03/18/16 PA Regular $17,600 110,695 Above RED 8DT A Yes
            03/25/16 DFW Regular $17,500 109,991 Above GOLD 8DT Yes
            03/30/16 SAN ANTO Regular $10,500 175,544 Below BLUE 8DT A Yes

        • 0 avatar
          Carlson Fan

          You know it Hummer. CC, 4X4, SLT trim, bone stock, original owner, excellent condition. I’ve got 3 people that know the truck who want to buy it I may not even have to list it.

          $10K might be a little optimistic but I’ll get $9K easy. Rather have the truck than the money but don’t need 3 vehicles or have the room to keep it anymore..

          If it had the diesel add another $4K

  • avatar
    ezeolla

    The Wrangler resale is nuts. A quick ebay search shows Wranglers similar to mine (2005 with manual and 4.0, <100k miles, not Rubicon) going for low to mid teens, which is nice since I paid $13.5k for it 7 years ago

  • avatar
    Land Ark

    If you need a vehicle but also want to put all that money into a no-interest bank account, buy a Toyota Tacoma double cab.

    According to NADA my Tacoma PreRunner is worth $1,000 less than the window sticker said it cost brand new in 2009 (it has just under 30,000 miles)

  • avatar
    Fred

    I got a deal on my TSX Sportwagon because no one wants one. Of course when I go to sell it I’ll get squat for it because even fewer will want one. There is of course a chance that wagons will make a comeback and I’ll get good money on it, but I doubt it.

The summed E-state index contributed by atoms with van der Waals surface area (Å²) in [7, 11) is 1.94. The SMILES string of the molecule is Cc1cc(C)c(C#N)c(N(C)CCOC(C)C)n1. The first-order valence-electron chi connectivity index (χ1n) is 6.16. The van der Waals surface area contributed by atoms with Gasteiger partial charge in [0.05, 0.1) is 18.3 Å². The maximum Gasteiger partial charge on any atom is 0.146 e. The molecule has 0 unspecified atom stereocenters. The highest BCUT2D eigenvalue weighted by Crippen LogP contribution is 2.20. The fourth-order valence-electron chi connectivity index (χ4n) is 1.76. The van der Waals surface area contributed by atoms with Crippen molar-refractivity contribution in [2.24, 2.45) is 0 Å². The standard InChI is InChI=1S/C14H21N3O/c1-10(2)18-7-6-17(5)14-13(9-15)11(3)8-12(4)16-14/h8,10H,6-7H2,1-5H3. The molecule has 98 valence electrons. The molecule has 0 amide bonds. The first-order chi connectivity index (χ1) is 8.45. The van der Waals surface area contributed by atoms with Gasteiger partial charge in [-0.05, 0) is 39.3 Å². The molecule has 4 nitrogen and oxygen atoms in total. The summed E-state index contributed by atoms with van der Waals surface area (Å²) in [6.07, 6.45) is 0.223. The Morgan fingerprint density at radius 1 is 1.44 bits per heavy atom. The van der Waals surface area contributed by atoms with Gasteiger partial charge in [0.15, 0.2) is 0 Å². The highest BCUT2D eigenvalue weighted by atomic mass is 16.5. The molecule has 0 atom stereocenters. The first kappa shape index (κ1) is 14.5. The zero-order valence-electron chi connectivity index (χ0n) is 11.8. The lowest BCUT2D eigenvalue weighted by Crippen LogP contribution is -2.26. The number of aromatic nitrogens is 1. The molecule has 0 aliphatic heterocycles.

• avatar
    zip89105

    Larger vehicles might, and I say might, retain their value better, but cars will always sell quicker.

  • avatar
    Mackie

    Cars are a money pit. No matter how you look at it, you’re going to lose money. So… if I’m going to lose money anyway, I might as well get the car I really want instead of compromising for the sake of resale value. Luckily, I don’t want a FIAT 500L.

  • avatar
    RS

    What are depreciating the most? Some of those interest me more than the ones that don’t.

  • avatar
    Fred

    This big Beetle seems appropoite,

    http://cultureride.tumblr.com/post/142781058449/via-gene-routh-have-you-ever-wondered-what-a

  • avatar
    DenverMike

    When resale value is ludicrous and stup!d high, it screams of “poor value proposition”, when brand new. So this leads to thin showroom traffic for new ones, and too many waiting patiently and wringing their hands for clean a 3+ year old examples.

  • avatar
    kmars2009

    American tastes are weird. They value big trucks and SUVs, more than German luxury sedans. That’s fine with me. Nothing sweeter than a 3-5 year old S Class at a FRACTION of it’s original SRP. They are great cars, and people who buy them new, usually take great care of them.